3. Another feature to slowly appreciate is the systemic term, TPR. The students will appreciate that the “total” does not mean the involvement of all arterioles when the TPR changes during compensations for fluctuations in BP. The baroreflex-activated increase or decrease in sympathetic vasoconstrictor action does not functionally affect the arterioles in the cerebral and coronary circulation. This is critical to the homeostatic achievement of maintaining adequate perfusion to the brain and the heart when the driving BP changes.



  Slowly, My Starling Top


The textbook description of the intrinsic ventricular contractile response called Starling's law of the heart is well known among students. Often, teachers might have observed that the students' appreciation of this myocardial property is limited to the relationship between the end-diastolic volume and the stroke volume in a single ventricle.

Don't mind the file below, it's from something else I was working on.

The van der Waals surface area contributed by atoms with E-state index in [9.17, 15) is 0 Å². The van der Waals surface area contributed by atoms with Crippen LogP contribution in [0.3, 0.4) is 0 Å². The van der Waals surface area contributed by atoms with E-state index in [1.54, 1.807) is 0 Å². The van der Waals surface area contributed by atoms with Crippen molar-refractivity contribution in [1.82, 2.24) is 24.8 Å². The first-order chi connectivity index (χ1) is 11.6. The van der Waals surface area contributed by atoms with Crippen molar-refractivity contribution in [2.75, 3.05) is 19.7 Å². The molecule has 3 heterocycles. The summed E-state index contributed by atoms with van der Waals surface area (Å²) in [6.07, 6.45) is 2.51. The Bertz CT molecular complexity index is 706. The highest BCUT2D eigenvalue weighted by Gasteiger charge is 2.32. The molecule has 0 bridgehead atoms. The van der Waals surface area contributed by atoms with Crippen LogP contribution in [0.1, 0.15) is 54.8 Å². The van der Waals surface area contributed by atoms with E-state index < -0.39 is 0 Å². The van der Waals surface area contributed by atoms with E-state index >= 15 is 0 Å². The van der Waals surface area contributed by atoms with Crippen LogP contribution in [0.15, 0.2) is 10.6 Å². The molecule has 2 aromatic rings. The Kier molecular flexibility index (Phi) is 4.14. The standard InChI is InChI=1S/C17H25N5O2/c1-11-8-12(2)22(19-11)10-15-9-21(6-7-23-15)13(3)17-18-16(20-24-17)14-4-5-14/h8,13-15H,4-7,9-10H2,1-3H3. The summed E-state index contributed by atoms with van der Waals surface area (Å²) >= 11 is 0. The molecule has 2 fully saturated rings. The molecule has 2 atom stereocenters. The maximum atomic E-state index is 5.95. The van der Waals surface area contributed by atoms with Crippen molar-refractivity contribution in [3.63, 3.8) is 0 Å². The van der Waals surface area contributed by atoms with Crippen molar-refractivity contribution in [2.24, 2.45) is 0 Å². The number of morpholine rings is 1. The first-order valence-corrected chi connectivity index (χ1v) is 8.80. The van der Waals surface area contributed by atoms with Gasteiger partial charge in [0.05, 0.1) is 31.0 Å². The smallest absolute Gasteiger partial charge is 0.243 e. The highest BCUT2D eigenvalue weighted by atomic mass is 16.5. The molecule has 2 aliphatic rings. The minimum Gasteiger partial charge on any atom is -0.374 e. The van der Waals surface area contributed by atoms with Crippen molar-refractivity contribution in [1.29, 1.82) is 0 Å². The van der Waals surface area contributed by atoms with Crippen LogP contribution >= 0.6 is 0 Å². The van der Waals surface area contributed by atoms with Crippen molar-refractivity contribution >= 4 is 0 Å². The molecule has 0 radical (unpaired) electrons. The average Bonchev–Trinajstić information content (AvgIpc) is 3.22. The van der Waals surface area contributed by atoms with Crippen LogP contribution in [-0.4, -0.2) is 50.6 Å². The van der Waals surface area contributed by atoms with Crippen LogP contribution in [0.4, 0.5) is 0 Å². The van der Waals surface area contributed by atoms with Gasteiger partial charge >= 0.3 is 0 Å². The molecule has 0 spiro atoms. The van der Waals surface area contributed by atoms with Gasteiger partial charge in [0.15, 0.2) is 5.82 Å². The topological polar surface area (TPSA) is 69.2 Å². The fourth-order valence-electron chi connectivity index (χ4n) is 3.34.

For students who ponder a little more, it will be seen that Starling's mechanism applies to both the left and right ventricles regardless of the differences in intraventricular pressures during a cardiac cycle. The less muscular right ventricle pumps a CO that matches the left ventricular CO.

The right ventricular pump is in series with the left cardiac pump with the pulmonary circulation sandwiched in between. The important potential problem should then be realized in the event of unequal CO from the two myocardial pumping machines working in series.

Understanding would then be extended to the critical maintenance over time of equal right and left CO in order that there is no vascular congestion in either the pulmonary circulation or in the peripheral systemic circulation. Beat by beat variations in the two-stroke volumes do occur, and this is where Starling's law of the heart takes physiological place so that no homeostatic balance is broken and either pulmonary edema or peripheral edema develops.

Over time, the venous return into the left or right ventricular chamber will be equal to the CO ejected by the left or right side, respectively…O my Starling, all is well.


  the Heart Defined Slowly Top